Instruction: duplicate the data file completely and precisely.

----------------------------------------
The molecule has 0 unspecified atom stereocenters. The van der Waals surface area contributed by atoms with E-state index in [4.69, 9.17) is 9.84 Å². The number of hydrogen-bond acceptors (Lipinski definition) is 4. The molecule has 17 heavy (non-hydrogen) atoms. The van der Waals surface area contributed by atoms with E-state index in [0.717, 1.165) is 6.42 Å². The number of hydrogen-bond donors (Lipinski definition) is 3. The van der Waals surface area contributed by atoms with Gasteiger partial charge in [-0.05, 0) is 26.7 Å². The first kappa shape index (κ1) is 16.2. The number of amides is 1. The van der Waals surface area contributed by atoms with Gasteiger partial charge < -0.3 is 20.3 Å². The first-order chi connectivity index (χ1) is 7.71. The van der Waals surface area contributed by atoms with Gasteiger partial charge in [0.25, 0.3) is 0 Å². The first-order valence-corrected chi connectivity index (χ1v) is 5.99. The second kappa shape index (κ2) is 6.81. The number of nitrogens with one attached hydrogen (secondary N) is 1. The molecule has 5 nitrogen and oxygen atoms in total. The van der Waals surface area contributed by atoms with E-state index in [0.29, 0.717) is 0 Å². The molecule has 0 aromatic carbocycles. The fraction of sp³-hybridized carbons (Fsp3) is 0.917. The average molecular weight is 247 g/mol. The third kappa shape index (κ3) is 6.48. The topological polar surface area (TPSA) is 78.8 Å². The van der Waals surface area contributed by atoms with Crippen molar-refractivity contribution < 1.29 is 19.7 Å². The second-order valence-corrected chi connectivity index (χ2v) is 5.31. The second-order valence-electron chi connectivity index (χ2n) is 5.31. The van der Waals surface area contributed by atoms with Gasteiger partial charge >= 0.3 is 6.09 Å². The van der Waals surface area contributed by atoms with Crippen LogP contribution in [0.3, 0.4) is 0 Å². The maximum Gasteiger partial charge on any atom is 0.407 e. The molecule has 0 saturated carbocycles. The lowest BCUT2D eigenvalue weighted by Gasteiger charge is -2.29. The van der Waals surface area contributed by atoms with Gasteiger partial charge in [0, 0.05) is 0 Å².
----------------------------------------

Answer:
The molecule has 0 unspecified atom stereocenters. The van der Waals surface area contributed by atoms with E-state index in [4.69, 9.17) is 9.84 Å². The number of hydrogen-bond acceptors (Lipinski definition) is 4. The molecule has 17 heavy (non-hydrogen) atoms. The van der Waals surface area contributed by atoms with E-state index in [0.717, 1.165) is 6.42 Å². The number of hydrogen-bond donors (Lipinski definition) is 3. The van der Waals surface area contributed by atoms with Gasteiger partial charge in [-0.05, 0) is 26.7 Å². The first kappa shape index (κ1) is 16.2. The number of amides is 1. The van der Waals surface area contributed by atoms with Gasteiger partial charge < -0.3 is 20.3 Å². The first-order chi connectivity index (χ1) is 7.71. The van der Waals surface area contributed by atoms with Gasteiger partial charge in [0.25, 0.3) is 0 Å². The first-order valence-corrected chi connectivity index (χ1v) is 5.99. The second kappa shape index (κ2) is 6.81. The number of nitrogens with one attached hydrogen (secondary N) is 1. The molecule has 5 nitrogen and oxygen atoms in total. The van der Waals surface area contributed by atoms with E-state index in [0.29, 0.717) is 0 Å². The molecule has 0 aromatic carbocycles. The fraction of sp³-hybridized carbons (Fsp3) is 0.917. The average molecular weight is 247 g/mol. The third kappa shape index (κ3) is 6.48. The topological polar surface area (TPSA) is 78.8 Å². The van der Waals surface area contributed by atoms with Crippen molar-refractivity contribution < 1.29 is 19.7 Å². The second-order valence-corrected chi connectivity index (χ2v) is 5.31. The second-order valence-electron chi connectivity index (χ2n) is 5.31. The van der Waals surface area contributed by atoms with Gasteiger partial charge >= 0.3 is 6.09 Å². The van der Waals surface area contributed by atoms with Crippen LogP contribution in [0.3, 0.4) is 0 Å². The maximum Gasteiger partial charge on any atom is 0.407 e. The molecule has 0 saturated carbocycles. The lowest BCUT2D eigenvalue weighted by Gasteiger charge is -2.29. The van der Waals surface area contributed by atoms with Gasteiger partial charge in [0, 0.05) is 0 Å².